Science & Technology in Congress
The 105th Congress convened on January 7, 1997, and was in session January 7-9 before adjourning until later in the month. In a dramatic close win, a humbled Newt Gingrich (R-GA) was re-elected Speaker of the House of Representatives. Speaker Gingrich's contrition may signal the beginning of a much hoped-for return to civil, bipartisan legislating in the new Congress. A cooperative spirit may be necessary in order to make the tough choices that the drive to balance the budget requires.
Sen. Ted Stevens (R-AK) will replace retiring Sen. Mark O. Hatfield (R-OR) as chair of the Senate Appropriations Committee, and Sen. Robert Byrd (D-WV) will remain ranking minority member. Sen. Stevens' priorities for the 105th Congress include balancing the budget and preserving a strong national defense system. On the House side, Rep. Bob Livingston (R-LA) will remain chairman of the Appropriations Committee, despite a bid for the seat by Rep. Joseph McDade (R-PA). Rep. Livingston, while still committed to the goals of the GOP "Contract with America," has expressed the need for the Republican party to work with the President in the new Congress. Rep. Livingston also advocates the elimination of the Department of Energy. Rep. David Obey (D-WI) will stay on as ranking minority member of the House Appropriations Committee.
Rep. F. James Sensenbrenner (R-WI) will chair the Science Committee of the 105th Congress, succeeding Robert Walker (R-PA). Former Chairman Walker has been named president of the Wexler Group, a prominent DC based lobbying firm. Rep. Sensenbrenner served as chair of the Subcommittee on Space in the 104th Congress where he supported space science and the international space station. He has had concerns, though, about Russian participation in the space station project in the past, concerns which could only have been strengthened by the loss of the Russian Mars probe and evidence of inadequate shielding in the plans for Russian components of the station.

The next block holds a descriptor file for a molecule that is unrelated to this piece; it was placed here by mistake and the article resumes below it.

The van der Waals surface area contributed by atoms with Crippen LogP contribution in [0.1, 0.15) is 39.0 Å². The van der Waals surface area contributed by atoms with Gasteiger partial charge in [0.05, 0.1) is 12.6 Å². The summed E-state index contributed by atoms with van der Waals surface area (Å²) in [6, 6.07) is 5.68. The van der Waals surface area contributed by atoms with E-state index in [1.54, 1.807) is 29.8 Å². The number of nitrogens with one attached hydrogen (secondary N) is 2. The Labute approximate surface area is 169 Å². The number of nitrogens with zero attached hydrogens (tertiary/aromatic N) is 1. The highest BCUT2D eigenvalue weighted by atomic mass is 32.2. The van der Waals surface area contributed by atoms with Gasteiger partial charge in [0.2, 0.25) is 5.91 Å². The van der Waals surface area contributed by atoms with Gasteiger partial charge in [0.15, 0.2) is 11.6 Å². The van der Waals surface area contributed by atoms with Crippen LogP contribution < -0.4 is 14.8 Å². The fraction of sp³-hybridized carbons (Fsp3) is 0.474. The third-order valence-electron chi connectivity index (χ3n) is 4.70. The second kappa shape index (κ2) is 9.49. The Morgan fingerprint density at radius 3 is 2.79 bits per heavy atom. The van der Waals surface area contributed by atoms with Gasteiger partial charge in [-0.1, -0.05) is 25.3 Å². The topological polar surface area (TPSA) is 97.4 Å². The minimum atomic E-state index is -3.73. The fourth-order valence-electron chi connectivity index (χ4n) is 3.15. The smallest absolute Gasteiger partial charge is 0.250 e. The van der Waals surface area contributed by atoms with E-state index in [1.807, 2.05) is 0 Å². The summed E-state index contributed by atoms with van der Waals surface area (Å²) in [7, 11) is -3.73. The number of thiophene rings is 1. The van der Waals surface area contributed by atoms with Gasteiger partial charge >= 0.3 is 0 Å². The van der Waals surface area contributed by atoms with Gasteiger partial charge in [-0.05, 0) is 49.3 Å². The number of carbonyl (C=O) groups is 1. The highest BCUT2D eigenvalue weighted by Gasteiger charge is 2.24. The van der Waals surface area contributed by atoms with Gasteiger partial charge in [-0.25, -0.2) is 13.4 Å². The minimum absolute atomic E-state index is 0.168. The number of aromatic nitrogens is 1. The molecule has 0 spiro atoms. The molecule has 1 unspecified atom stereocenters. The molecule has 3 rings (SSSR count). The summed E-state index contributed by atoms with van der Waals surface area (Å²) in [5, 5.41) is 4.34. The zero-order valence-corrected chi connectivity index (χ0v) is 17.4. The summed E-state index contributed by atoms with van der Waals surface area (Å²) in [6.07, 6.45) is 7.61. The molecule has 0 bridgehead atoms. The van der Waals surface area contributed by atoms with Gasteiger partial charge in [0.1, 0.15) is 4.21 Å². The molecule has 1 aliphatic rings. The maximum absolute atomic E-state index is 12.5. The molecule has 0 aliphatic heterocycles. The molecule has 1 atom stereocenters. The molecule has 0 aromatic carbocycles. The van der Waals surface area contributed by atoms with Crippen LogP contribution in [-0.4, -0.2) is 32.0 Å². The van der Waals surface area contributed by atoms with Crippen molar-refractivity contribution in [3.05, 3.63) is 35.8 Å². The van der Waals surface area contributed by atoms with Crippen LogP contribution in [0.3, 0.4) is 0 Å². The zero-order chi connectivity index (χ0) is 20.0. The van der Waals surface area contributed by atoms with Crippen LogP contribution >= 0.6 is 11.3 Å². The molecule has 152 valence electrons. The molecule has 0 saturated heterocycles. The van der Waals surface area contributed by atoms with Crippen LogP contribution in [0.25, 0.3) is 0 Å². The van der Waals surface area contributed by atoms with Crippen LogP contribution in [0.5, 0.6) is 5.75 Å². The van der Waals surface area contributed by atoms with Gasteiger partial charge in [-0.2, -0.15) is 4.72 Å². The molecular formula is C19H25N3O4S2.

Following the electoral defeat of Larry Pressler (R-SD), Sen. John McCain (R-AZ) will take over the helm of the Senate Commerce, Science, and Transportation Committee. Sen. McCain was chair of the Aviation Subcommittee in the 104th Congress. The Commerce Committee has already taken on the issue of airbag safety standards, and held hearings in January.
At press time, the committees were still in the process of organizing, and few official legislative agendas were available. It is safe to predict, however, that budget issues will be the preoccupation of the new Congress, as they were with its predecessor. While science and technology continue to enjoy widespread bipartisan support, one of the challenges that the lawmakers of the 105th Congress face will be to determine the fate of funding for science and technology programs in the context of a balanced federal budget.